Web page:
Failure is a way to understand how to succeed. Thomas Edison, discoverer of the light bulb, when asked how he felt about failing to discover it 900 times during trials said, “I have not failed, I have discovered 900 ways that don’t work.”
What’s unfortunate is that many people are taught wrong by their parents. Too many times parents say, “Oh wow you’re so smart!” when someone scores well on a test, not knowing that being “smart” implies an implicit gift, an inherited, un-malleable trait. The problem comes when that same child doesn’t test well, the self-talk becomes, “I didn’t test well because I’m not smart.” This can cause a ton of self-esteem issues, emotional issues, and feelings of defeat. Instead, parents should be saying to their children “You did well because you worked so hard!” because when a child didn’t get an A, he now understands that he just needs to work a little harder, something that he can change.
How one deals with failure is different. For example, studies imply there are gender differences in how women and men deal with failure. Women tend to talk about it more, ruminating over the issue with friends. However such rumination has mixed results. Those who ruminate over the negative more have a stronger correlation with being depressed. Men seem to take action more, which makes for lower rates of (reported) depression.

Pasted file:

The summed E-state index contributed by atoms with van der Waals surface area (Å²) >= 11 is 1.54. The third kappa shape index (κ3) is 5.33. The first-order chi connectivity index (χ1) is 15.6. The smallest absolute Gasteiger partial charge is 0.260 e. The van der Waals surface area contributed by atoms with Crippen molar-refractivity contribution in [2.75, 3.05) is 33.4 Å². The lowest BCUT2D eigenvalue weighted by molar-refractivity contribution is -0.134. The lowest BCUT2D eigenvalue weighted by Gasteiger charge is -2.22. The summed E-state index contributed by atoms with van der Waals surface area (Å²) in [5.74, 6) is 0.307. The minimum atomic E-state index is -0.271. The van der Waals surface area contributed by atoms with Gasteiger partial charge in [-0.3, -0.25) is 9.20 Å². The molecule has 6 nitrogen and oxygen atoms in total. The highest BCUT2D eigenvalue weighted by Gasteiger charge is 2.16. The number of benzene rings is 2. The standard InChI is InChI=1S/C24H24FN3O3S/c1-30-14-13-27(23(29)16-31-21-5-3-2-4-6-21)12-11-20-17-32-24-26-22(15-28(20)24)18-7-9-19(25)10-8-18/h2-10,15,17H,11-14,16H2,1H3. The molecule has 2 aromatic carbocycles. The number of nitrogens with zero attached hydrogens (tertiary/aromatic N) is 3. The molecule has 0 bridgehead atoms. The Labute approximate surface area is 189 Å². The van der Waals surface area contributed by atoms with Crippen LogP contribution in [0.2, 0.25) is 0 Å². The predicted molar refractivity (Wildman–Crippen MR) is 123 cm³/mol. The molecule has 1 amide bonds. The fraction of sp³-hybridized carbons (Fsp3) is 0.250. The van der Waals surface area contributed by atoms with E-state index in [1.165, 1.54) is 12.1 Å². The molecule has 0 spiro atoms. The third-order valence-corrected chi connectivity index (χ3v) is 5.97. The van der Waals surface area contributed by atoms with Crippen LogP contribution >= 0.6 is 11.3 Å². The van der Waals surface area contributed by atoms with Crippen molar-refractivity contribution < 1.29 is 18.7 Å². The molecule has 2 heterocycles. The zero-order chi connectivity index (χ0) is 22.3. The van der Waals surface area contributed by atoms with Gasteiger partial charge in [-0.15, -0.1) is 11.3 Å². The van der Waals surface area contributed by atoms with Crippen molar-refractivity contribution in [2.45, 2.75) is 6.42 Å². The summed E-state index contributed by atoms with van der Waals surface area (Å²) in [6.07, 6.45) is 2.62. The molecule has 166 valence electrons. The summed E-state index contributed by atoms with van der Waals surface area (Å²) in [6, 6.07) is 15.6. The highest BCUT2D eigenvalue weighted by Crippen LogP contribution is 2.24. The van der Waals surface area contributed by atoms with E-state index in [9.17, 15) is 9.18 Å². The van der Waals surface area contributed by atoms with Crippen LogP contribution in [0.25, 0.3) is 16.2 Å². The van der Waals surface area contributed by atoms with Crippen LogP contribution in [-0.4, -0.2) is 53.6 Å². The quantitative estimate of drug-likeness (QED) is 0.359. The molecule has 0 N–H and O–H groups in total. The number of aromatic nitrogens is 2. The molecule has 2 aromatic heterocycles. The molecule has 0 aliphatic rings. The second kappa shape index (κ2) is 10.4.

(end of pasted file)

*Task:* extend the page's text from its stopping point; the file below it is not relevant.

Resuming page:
A healthy mix of both is important – one should talk about it, feel the emotions instead of pushing them away, get support, explore personal triggers, get away from toxic people, then pick yourself back up and do better next time around.
Note that this formula has a caveat – it’s extremely hard to pick yourself up and keep going in a toxic atmosphere. For example, some managers will work you to death, not care and hire someone else after you’re done, that’s a healthy you in a toxic atmosphere, the key here ISN’T to pick yourself up after being burnt out and try again, the key is learning how to walk away. The same is true of toxic relationships.
Most importantly you need to learn valuable lessons from your failures. If you failed in a test you can figure out what happened, which types of problems made you do badly, how can you improve. If you failed In a relationship, you can read self-help books and be a better person, go see a therapist or a life coach. If you failed out of school, maybe school isn’t for you, and you need to do something else. There are over 17 billionaires who didn’t graduate college. Don’t let the myth of college determine your success.